Children's Home Internet Use: Antecedents and Psychological, Social, and Academic Consequences

Linda A. Jackson, Alexander Von Eye, F. A. Biocca, Gretchen Barbatsis, Yong Zhao, Hiram E. Fitzgerald

Research output: Chapter in Book/Report/Conference proceedingChapter

Abstract

This chapter presents data from the HomeNetToo project, an in-depth study that examines use of computers and the Internet over 16 months among 140 children and their parents. The sample population was primarily lower income and African American. There was churn in Internet use among the children in the study, with 8 per cent stopping Internet use entirely over the course of the study and 38 per cent stopping e-mail. The research examines the factors predicting the extent to which children in the sample used the Internet. However, perhaps, the most interesting facet of this research is the examination of consequences of Internet use in terms of social relationships, time allocation, and academic achievement. Among other findings, the research indicates that children who use the Internet most improve their performance on standardized reading exams and on their school grade point averages.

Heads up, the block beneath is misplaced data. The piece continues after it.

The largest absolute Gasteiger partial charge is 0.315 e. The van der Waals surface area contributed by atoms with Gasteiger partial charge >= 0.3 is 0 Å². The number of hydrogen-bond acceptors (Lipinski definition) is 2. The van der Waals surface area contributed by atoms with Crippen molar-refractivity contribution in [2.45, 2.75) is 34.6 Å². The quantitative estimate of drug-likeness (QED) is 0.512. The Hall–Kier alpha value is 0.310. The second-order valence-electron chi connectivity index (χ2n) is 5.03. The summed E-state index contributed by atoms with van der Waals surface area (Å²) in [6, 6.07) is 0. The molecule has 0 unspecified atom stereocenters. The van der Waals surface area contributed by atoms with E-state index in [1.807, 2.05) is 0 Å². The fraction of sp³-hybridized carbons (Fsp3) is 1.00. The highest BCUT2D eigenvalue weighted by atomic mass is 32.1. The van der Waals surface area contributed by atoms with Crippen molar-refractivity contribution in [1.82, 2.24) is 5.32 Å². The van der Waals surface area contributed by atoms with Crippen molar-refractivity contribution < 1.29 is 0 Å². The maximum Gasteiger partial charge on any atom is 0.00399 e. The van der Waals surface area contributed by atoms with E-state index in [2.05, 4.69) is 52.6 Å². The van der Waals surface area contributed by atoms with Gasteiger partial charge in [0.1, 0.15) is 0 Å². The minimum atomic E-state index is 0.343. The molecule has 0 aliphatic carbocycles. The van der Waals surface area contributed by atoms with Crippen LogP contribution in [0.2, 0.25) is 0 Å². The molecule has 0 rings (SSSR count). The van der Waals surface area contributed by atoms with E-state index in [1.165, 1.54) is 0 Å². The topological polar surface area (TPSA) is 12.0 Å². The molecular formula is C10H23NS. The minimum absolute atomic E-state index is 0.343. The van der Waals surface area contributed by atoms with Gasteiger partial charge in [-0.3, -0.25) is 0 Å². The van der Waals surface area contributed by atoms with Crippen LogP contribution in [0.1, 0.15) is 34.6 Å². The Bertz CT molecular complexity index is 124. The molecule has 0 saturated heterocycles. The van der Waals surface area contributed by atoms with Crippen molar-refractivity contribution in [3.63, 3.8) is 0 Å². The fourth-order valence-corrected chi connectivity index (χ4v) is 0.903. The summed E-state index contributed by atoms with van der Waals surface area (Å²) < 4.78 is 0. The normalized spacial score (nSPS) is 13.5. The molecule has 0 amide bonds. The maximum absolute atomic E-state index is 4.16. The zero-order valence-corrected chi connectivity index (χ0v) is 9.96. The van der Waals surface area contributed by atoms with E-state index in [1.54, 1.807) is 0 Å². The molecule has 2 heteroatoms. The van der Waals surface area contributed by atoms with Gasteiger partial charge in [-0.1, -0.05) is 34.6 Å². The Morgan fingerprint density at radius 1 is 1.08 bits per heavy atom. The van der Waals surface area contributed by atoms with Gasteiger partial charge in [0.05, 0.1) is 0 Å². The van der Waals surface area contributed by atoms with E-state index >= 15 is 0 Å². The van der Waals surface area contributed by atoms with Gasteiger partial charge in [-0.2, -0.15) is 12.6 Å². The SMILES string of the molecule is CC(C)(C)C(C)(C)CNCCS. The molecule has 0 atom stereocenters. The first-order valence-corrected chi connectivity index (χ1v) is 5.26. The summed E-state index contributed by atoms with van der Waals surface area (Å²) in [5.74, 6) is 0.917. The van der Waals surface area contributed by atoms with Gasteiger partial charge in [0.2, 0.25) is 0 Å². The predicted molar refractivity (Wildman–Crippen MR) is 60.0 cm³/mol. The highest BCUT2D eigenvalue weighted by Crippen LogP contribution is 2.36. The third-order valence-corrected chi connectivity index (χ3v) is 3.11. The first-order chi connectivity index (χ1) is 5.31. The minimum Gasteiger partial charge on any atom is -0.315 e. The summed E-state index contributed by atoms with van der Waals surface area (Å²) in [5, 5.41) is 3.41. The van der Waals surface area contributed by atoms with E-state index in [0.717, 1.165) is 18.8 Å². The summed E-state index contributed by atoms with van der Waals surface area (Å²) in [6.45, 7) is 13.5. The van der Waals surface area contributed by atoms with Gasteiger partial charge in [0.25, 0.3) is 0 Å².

Original languageEnglish (US)
Title of host publicationComputers, Phones, and the Internet
Subtitle of host publicationDomesticating Information Technology
PublisherOxford University Press
ISBN (Electronic)9780199847730
ISBN (Print)0195312805, 9780195312805
DOIs
StatePublished - Mar 22 2012

Keywords

  • Academic achievement
  • African american
  • Homenettoo project
  • Internet use
  • Social relationships
  • Time allocation

ASJC Scopus subject areas

  • Psychology(all)

Fingerprint Dive into the research topics of 'Children's Home Internet Use: Antecedents and Psychological, Social, and Academic Consequences'. Together they form a unique fingerprint.

  • Cite this

    Jackson, L. A., Von Eye, A., Biocca, F. A., Barbatsis, G., Zhao, Y., & Fitzgerald, H. E. (2012). Children's Home Internet Use: Antecedents and Psychological, Social, and Academic Consequences. In Computers, Phones, and the Internet: Domesticating Information Technology Oxford University Press. https://doi.org/10.1093/acprof:oso/9780195312805.003.0011